He wrote: “Poets try to help one another when we can; however, competitive we are, and we are, / the life’s so chancy, we feel so beleaguered, we need all the good will we can get. / Whether you’re up from a slum or down from a carriage, how be sure you’re a poet? / How know if your work has enduring worth, or any? Self-doubt is almost our definition.”


It’s the birthday of novelist Charles Frazier, (books by this author) born in Asheville, North Carolina (1950). His family had lived in the same region for hundreds of years — he said, “I am triply qualified for acceptance into the Sons of Confederate Veterans.” He tried writing a few stories when he was in his 20s, but they weren’t very good and he decided he should go into academia and read other writers instead of trying it himself.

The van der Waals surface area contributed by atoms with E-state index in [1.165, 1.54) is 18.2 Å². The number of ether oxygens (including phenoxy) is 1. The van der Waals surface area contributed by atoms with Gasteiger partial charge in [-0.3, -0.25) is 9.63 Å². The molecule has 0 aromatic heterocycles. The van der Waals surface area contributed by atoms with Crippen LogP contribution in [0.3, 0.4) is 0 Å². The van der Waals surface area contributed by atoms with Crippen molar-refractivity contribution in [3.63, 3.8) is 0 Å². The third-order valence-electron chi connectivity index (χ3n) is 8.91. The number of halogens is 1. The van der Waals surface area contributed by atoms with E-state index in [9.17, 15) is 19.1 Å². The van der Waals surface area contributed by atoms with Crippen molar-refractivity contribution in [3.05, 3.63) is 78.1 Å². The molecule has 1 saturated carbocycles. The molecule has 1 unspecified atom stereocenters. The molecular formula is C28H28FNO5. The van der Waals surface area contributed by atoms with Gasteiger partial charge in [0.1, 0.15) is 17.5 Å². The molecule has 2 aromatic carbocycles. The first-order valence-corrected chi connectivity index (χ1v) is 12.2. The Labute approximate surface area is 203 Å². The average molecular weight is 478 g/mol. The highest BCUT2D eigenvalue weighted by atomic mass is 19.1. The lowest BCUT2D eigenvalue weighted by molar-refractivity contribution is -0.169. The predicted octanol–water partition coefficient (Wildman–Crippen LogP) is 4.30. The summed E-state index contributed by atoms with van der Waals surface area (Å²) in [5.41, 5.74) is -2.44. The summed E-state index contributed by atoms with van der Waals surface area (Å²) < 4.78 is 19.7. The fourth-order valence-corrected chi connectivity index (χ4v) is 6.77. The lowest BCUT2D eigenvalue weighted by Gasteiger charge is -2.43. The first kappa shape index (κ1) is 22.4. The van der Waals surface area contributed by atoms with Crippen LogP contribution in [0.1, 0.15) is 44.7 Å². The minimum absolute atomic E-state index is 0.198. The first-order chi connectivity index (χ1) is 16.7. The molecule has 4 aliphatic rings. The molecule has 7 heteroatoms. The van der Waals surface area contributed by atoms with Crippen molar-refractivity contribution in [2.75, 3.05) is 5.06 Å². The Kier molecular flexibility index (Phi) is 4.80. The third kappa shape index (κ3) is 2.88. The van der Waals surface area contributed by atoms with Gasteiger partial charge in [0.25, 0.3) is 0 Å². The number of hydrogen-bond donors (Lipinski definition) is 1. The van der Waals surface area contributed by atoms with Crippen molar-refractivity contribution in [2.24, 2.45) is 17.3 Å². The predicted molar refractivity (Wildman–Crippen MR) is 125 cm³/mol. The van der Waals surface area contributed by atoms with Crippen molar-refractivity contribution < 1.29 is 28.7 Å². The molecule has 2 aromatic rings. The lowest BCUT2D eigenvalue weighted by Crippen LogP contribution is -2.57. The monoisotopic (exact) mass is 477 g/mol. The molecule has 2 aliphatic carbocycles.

But 20 years later, he got the urge to write again. He knew he wanted to write about the history of western North Carolina, and he started taking notes, doing little bits of research, but he didn’t have a plot yet. Then his father told him the story of one of their ancestors, a man named Inman who was wounded in the Confederate Army, and ended up deserting and walking all the way home, across North Carolina, to his small town at the foot of Cold Mountain. As soon as he heard the story, Frazier knew that it would be his book. He said: “I was pretty suspicious of writing a Civil War novel. I didn’t want to write a novel of the battles and the generals and those famous personalities. There have been a lot of books written about that — good ones and bad ones — and I didn’t want to add to the bulk of that literature. But I realized that there are two kinds of books about a war: there’s an Iliad, about fighting the war, and about the battles and generals, and there’s an Odyssey, about a warrior who has decided that home and peace are the things he wants. Once I decided that I was writing an Odyssey kind of book instead of an Iliad kind of book, I could move forward with it with some sense of happiness.” So Inman became his Odysseus, journeying back to the woman he loves, who has had her own hellish experience through the years of war.